… the argument is valid, yet the conclusion is obviously false. A species of animal has mental existence only. I can't point to any particular thing and say "that is a species of animal." And the same error occurs when one attempts to extend the mental existence of the self to a real particular existence. That's not to say that a Cosmic Self, Univeral I or whatnot, does not exist or is not part of reality, though. I can't point to any particular thing and claim, "that is a law of gravity," yet most would cede reality consists of such a thing or effect.

Evolution suggests humans are animals, but there are many species of animal, each having unique nervous systems, brains, perceptive powers. Thus, it would seem different species have different levels of consciousness.

Of course it is difficult to establish what subjective consciousness is, since it cannot be measured (at this stage), but it seems unlikely that a sea urchin ponders its meaning or the universe.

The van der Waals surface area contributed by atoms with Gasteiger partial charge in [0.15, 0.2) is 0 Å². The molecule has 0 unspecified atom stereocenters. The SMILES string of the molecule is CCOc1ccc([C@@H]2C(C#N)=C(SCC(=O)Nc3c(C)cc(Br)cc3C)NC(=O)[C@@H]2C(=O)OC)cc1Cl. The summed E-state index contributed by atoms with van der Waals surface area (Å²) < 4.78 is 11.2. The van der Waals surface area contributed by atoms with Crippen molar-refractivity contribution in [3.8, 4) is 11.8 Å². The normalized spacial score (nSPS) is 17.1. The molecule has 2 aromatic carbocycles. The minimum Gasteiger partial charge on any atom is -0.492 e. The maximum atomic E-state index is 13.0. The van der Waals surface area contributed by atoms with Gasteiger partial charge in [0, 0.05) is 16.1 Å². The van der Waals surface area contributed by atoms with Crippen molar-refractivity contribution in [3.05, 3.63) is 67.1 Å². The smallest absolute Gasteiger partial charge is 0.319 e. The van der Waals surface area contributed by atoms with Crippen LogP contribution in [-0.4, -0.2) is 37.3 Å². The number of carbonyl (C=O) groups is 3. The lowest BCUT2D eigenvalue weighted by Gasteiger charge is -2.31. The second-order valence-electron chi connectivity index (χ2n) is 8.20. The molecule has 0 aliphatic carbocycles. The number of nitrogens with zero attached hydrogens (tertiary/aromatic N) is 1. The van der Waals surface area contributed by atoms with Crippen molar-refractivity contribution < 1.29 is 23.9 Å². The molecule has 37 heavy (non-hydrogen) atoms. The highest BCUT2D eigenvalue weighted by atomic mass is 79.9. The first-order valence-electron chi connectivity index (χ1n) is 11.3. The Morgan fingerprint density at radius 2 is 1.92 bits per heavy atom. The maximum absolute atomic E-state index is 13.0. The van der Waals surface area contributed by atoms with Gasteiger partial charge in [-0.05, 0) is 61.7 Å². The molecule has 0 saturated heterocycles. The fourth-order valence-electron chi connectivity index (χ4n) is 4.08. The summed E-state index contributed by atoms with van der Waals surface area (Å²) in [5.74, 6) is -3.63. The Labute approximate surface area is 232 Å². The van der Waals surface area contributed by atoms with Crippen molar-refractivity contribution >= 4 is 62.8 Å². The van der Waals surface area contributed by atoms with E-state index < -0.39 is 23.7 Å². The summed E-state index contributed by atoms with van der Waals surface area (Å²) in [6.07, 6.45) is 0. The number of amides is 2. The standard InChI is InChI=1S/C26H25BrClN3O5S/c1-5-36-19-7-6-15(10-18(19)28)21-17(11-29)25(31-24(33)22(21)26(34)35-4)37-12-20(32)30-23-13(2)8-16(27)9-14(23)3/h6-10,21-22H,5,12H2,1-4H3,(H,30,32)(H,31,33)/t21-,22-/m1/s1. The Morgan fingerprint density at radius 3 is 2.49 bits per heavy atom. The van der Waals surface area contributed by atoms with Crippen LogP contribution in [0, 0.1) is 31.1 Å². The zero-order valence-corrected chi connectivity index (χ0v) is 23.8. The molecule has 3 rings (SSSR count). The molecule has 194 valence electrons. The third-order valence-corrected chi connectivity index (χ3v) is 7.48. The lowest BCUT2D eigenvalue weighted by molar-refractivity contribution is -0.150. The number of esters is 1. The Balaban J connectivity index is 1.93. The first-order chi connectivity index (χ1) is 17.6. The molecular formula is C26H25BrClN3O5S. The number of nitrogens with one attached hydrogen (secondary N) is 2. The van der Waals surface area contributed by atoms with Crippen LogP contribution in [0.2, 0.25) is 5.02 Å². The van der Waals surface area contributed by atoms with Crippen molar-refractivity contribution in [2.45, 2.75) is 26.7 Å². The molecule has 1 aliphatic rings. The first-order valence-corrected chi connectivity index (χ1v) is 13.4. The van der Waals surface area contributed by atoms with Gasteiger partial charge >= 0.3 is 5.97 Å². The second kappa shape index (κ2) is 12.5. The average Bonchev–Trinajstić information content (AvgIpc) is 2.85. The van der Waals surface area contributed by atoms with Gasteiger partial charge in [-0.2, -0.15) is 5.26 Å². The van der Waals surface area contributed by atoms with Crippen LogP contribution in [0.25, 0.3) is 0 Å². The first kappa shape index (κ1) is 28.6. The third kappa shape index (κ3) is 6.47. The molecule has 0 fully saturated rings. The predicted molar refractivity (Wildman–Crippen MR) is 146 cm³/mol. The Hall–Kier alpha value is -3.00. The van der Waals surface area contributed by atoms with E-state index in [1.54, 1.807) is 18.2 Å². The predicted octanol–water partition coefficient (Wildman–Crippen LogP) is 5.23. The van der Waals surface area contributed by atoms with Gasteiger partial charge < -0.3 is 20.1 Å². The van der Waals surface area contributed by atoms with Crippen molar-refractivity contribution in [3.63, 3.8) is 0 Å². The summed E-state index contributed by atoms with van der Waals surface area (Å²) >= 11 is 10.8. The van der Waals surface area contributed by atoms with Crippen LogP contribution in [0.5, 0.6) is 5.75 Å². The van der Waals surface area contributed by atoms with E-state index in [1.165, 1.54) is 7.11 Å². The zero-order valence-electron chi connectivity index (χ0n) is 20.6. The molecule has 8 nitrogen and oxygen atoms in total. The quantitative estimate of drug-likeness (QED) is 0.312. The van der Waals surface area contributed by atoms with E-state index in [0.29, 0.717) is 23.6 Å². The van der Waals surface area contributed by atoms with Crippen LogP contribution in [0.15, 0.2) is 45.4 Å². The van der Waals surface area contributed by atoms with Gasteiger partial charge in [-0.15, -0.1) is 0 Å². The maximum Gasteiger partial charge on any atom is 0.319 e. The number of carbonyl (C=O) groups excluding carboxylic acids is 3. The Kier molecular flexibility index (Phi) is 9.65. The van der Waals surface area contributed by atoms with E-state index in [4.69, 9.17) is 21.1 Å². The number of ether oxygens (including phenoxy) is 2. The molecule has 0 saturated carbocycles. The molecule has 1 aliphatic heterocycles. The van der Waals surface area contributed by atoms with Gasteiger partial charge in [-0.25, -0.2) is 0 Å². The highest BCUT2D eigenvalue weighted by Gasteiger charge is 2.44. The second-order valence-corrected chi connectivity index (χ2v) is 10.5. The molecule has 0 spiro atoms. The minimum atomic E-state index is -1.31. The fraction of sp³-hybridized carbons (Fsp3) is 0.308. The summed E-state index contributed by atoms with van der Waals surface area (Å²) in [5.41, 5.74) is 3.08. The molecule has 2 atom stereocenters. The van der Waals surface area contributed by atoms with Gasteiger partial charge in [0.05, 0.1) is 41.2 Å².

There appear to me to be at least two characterisitics, which are unique (or strongest) in humans as dinstinct from other animals:
1) our level of abstract conceptual thought, to think about thinking (or metacognition). It allows us to speculate on how the universe might be, which goes beyond our limited perceptual senses.
2) our level of emotional empathy or love, which in humans is often so strong that it bypasses the strongest most primal animal instict of self-presevation (i.e. survival).